There are lacquer works unearthed in many parts of China, including in Beijing, Henan, Hebei, Shandong, Shaanxi, Gansu and Anhui, which are served as material evidence to the initial period of boom for of lacquer working development.
Lacquer working peaked during the Warring States period, coinciding with a decline of bronze ware production. It was against this background that lacquer works, light in weight and more decorative, found their way into the life of the upper class. Numerous lacquer works produced during that period have been unearthed, and those unearthed from tombs of the Chu Kingdom are in the largest number and also are the most exquisite in workmanship.
The Chu Kingdom had under its jurisdiction parts of what is now Hubei and Hunan provinces in southern China, where forests of lacquer trees thrived in ancient times. Most lacquer works unearthed from Chu tombs are in perfect conditions, which archeologists and scientists attribute to favorable climatic and environmental factors. The area is humid and warm, making it difficult for cracks to form in the course of lacquer coating. Moreover, water in the area is chemically neutral, without much acid or alkali. Lacquer works identified as belonging to the Chu King include not only small things like cups, wine sets and boxes, but also much larger things, such as coffins, beds, hangers for musical chimes and bells. There are even weapons with lacquered surfaces. Red and black are the basic colors of lacquer works produced in the Chu Kingdom. People living at the time seemed to know that red and black lacquers, while forming a beautiful color contrast, are most chemically stable. Small things like cups mostly have the outside coated with black lacquer and the inside, with red lacquer. Lacquer paintings invariably have a black-and-red background, with the 151 lines done with lacquers diverse in color –– red, yellow, blue, white, as well as deep blue, green, brown, golden and silvery.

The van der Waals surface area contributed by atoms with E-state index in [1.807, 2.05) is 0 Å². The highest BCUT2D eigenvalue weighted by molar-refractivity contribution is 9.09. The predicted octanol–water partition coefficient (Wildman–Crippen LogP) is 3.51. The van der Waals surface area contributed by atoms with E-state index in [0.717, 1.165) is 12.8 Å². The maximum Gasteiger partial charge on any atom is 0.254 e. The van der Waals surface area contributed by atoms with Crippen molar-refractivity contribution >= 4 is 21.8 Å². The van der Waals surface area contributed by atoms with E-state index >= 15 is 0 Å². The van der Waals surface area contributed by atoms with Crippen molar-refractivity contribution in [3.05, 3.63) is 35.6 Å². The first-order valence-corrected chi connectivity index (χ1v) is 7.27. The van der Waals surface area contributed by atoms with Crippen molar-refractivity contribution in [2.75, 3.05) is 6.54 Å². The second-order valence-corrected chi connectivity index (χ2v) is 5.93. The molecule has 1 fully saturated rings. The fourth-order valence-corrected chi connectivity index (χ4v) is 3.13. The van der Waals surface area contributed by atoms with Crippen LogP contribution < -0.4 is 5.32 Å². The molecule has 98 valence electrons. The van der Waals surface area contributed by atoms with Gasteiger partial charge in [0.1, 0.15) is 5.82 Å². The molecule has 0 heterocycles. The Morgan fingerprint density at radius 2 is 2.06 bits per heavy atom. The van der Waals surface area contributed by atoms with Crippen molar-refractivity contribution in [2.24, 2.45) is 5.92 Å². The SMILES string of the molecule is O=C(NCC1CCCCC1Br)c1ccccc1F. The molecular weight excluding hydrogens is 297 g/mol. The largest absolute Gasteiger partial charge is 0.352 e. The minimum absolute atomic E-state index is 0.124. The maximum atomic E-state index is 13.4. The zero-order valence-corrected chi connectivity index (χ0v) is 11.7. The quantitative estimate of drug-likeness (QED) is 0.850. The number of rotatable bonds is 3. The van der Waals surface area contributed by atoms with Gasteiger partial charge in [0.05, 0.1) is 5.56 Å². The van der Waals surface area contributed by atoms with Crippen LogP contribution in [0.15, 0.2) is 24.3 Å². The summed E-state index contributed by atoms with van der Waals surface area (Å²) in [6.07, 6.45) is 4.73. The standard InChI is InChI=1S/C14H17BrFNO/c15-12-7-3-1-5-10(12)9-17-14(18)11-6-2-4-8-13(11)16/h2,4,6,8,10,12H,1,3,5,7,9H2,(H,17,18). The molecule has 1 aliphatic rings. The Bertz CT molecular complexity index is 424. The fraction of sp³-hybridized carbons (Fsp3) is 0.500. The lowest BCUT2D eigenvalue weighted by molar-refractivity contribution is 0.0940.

For centuries after the Han Dynasty collapsed, lacquer work s seemed to be elbowed out of people’s life by an increasing use of porcelain ware. Few lacquer works unearthed so far were products of the period from the end of the Han to the Song and Yuan dynasties. But lacquer works produced during a period from the Three Kingdoms to the Tang Dynasty are no inferior in workmanship to products produced earlier. In 1984, Some 80 lacquer paintings were unearthed from a tomb of the East Wu Kingdom at Ma’anshan, Anhui Province. These stunned the archeological world for superb workmanship and artistic value, which serve as important material evidence to study of traditional Chinese fine art.